One thing that I was definitely doing was trying own the soundtrack to “the night before”. From Flying and Kazoo to Ophelia, The Raid, and Yellow Book, I didn’t have much of an idea of what any of the records were. There were no cameras in clubs then, so the music, the vinyl and sleeves, served as snapshots, a sonic scrapbook of acid house adventures – “scrapes and capers” – keepsakes, and memory cues. On the way to work, with headphones and a mixtape on, I`d discovered that some of these records could, unassisted, induce a significant buzz. I`d be waiting for a bus when a piano or vocal would send a warm, warm, feeling from the base of my spine to the top of my neck, down my arms and legs, to my fingers and toes, take the roof of my head clean off. I`d have to stop to catch my breath.
On the journey from Flying to Trax I`d visit Phuture. Travel, via the Circle or District Line, from High Street Kensington to the far end of The Kings Road. Phuture was located in The Garage, which seemed to be a similar set up to Kensington`s indoor market, with the warehouse-like space given over to small shops and the odd cafe. There was a pub nearby where I`d compare my purchases with the guy behind the bar. The first time I went Phuture I had no idea where it was and had to do a full lap of the gaff. Obviously once I`d spotted it I nonchalantly strolled right on by, making as if I had a different destination in mind, bought a beer, re-checked my list, and then “casually” about turned. The shop then was more of a stall, “open plan”, with only a few shelves and limited stock to flick through, basically nowhere to hide. You were sort of straight in and straight at the counter. Consequently I had to be a lot more on the ball, and do my darnedest to appear clued-up. I wouldn’t have been well-dressed, I simply didn’t have the dough – so it was a long, long, shot, and I seriously fucking doubt that I carried it off. Most of the stuff that I found in Phuture were white labels, or bootlegs: Terry Farley`s take on The Farm’s Stepping Stone, Fluke`s Joni, Frazier Chorus` Cloud Eight, Sinead O`Connor`s I Am Stretched On Your Grave – the OG with the Funky Drummer break, not the one with The Smiths in. There were Heavenly promos by Saint Etienne, and Sly & Lovechild – both remixed by Andrew Weatherall, both of which I was super chuffed with, having got a firm “No mate” at Flying.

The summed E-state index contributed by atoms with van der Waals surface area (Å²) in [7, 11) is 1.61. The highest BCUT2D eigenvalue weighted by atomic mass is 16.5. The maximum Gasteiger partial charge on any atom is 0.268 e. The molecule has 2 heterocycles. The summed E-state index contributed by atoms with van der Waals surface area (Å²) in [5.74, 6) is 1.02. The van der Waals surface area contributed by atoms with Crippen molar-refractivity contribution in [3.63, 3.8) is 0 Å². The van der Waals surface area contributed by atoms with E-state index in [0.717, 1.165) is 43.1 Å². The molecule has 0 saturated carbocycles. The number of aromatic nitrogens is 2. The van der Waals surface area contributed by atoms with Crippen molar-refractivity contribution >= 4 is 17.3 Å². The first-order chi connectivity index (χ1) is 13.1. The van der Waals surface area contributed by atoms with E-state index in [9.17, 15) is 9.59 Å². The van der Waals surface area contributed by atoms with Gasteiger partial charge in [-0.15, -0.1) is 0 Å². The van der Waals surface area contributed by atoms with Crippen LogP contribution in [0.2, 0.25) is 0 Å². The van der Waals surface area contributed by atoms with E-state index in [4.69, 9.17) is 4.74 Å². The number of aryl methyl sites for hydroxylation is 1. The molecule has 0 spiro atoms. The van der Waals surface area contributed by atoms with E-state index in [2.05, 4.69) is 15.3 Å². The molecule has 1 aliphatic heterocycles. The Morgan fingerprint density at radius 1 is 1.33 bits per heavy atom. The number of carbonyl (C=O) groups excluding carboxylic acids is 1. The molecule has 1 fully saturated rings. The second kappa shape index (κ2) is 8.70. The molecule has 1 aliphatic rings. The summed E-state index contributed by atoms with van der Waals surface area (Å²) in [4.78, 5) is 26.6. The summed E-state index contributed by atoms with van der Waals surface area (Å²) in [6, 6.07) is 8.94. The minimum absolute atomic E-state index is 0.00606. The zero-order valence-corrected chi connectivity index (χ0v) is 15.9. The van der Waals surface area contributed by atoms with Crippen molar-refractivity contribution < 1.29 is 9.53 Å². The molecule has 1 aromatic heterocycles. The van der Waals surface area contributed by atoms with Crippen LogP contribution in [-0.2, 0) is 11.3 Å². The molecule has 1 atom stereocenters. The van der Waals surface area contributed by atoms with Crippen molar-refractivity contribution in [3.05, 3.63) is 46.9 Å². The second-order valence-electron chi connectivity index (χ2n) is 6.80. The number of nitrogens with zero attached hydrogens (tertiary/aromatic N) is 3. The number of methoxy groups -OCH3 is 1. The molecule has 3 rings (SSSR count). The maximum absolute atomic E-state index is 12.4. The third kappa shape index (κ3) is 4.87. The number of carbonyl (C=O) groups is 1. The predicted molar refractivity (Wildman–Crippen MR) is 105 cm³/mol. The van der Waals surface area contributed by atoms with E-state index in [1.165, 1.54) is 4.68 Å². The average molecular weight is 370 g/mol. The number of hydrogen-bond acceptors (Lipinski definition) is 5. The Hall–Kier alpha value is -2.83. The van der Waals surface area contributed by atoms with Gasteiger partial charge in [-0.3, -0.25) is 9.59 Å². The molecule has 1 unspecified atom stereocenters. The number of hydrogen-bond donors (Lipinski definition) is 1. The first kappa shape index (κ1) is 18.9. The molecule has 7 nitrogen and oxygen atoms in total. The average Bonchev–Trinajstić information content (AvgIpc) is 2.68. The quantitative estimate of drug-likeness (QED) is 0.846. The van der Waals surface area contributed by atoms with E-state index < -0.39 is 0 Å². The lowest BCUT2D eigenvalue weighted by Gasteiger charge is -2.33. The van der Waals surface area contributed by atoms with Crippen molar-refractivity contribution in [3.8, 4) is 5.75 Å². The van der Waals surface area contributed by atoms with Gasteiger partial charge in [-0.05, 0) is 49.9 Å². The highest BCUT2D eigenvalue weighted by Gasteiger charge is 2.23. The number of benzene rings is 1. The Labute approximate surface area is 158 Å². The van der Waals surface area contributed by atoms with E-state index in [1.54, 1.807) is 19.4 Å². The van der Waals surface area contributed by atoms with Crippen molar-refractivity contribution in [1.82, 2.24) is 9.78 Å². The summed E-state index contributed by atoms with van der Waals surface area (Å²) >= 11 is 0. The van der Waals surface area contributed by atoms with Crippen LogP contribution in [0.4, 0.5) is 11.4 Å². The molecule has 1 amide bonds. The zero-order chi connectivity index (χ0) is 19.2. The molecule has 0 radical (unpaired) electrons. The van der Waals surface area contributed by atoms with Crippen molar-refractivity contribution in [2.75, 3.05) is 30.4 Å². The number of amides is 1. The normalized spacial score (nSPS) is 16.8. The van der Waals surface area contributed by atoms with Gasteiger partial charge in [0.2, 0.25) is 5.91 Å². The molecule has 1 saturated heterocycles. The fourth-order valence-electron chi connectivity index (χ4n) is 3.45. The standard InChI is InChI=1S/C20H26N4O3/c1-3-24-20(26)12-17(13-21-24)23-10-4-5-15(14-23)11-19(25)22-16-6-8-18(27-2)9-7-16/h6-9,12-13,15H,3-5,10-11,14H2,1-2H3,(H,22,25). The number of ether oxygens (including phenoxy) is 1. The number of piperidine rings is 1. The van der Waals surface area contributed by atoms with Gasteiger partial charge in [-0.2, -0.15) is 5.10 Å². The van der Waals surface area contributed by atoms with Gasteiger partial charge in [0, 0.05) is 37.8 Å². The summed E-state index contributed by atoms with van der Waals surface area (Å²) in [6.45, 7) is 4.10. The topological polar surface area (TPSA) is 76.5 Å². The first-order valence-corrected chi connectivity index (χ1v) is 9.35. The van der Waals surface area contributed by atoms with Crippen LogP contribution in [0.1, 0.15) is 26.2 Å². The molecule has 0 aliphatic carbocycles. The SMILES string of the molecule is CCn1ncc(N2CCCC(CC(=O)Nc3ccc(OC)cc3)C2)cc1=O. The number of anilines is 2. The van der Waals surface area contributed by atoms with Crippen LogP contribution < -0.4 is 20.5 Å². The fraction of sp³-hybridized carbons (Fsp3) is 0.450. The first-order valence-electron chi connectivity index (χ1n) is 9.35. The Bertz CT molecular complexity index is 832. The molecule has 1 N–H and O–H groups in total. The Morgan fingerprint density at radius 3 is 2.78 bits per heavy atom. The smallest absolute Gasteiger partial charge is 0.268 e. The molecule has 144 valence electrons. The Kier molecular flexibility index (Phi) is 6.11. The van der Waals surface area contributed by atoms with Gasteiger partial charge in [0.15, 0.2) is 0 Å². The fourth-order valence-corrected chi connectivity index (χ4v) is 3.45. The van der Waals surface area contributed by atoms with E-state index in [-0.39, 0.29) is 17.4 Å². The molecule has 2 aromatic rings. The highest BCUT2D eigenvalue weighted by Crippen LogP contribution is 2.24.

Then there was Balearic Beats Volume 2 – a three track 12 of a dubious nature that featured a DMC mix of Sister Sledge and Mr. Mister – big upstairs at Busby`s – flipped by Babakoto`s Just To Get By*. It was this piece of bongo`d, conga`d, hand-clapped, faux brassed, pop go-go-not-go-go, that was actually bouncing away when I first walked into the shop. It was something I`d heard, not twelve hours prior, while dancing off my nut. Yeah it was cheesy, but there I was spine tingling again, which meant I had to have it. While the record was spinning into its camp chorus, with a chemical courage that came out of nowhere I accosted Steve Lee, who was in mid conversation, and demanded a copy. Steve looked at me – semi-spangled, shoulder length barnet, striped top bearing spliff blims, my beaten up Converse – then at the chap he`d been chatting to. Something unsaid passed between them, followed by “Sorry. Last one. It`s gone.”**
*First played, I think, by Roger Beard, upstairs at Spectrum / Land Of OZ
**A few weeks later, during a weekend in Manchester, I bought a copy from Moonboots in Eastern Bloc.